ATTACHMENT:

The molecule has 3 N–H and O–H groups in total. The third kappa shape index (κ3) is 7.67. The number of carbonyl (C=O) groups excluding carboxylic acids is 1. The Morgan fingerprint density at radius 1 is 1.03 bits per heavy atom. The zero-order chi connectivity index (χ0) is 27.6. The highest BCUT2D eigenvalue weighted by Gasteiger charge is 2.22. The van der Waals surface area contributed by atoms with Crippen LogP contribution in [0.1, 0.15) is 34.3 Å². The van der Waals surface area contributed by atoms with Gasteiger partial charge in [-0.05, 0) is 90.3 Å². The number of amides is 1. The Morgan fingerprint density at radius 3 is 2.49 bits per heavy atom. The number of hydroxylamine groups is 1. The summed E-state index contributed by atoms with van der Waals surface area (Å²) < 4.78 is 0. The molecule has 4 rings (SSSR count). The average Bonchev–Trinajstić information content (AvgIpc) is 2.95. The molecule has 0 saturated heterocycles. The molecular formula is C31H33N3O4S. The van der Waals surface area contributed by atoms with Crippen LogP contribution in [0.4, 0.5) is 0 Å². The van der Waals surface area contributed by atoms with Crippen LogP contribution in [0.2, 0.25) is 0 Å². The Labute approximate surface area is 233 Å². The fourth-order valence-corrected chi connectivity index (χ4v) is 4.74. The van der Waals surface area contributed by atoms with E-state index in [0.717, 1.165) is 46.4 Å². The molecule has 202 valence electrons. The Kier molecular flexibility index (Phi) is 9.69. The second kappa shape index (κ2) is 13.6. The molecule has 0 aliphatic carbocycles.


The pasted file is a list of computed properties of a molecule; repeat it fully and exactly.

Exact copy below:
The molecule has 3 N–H and O–H groups in total. The third kappa shape index (κ3) is 7.67. The number of carbonyl (C=O) groups excluding carboxylic acids is 1. The Morgan fingerprint density at radius 1 is 1.03 bits per heavy atom. The zero-order chi connectivity index (χ0) is 27.6. The highest BCUT2D eigenvalue weighted by Gasteiger charge is 2.22. The van der Waals surface area contributed by atoms with Crippen LogP contribution in [0.1, 0.15) is 34.3 Å². The van der Waals surface area contributed by atoms with Gasteiger partial charge in [-0.05, 0) is 90.3 Å². The number of amides is 1. The Morgan fingerprint density at radius 3 is 2.49 bits per heavy atom. The number of hydroxylamine groups is 1. The summed E-state index contributed by atoms with van der Waals surface area (Å²) < 4.78 is 0. The molecule has 4 rings (SSSR count). The average Bonchev–Trinajstić information content (AvgIpc) is 2.95. The molecule has 0 saturated heterocycles. The molecular formula is C31H33N3O4S. The van der Waals surface area contributed by atoms with Crippen LogP contribution in [0.4, 0.5) is 0 Å². The van der Waals surface area contributed by atoms with Crippen LogP contribution in [0.2, 0.25) is 0 Å². The Labute approximate surface area is 233 Å². The fourth-order valence-corrected chi connectivity index (χ4v) is 4.74. The van der Waals surface area contributed by atoms with E-state index in [0.717, 1.165) is 46.4 Å². The molecule has 202 valence electrons. The Kier molecular flexibility index (Phi) is 9.69. The second kappa shape index (κ2) is 13.6. The molecule has 0 aliphatic carbocycles.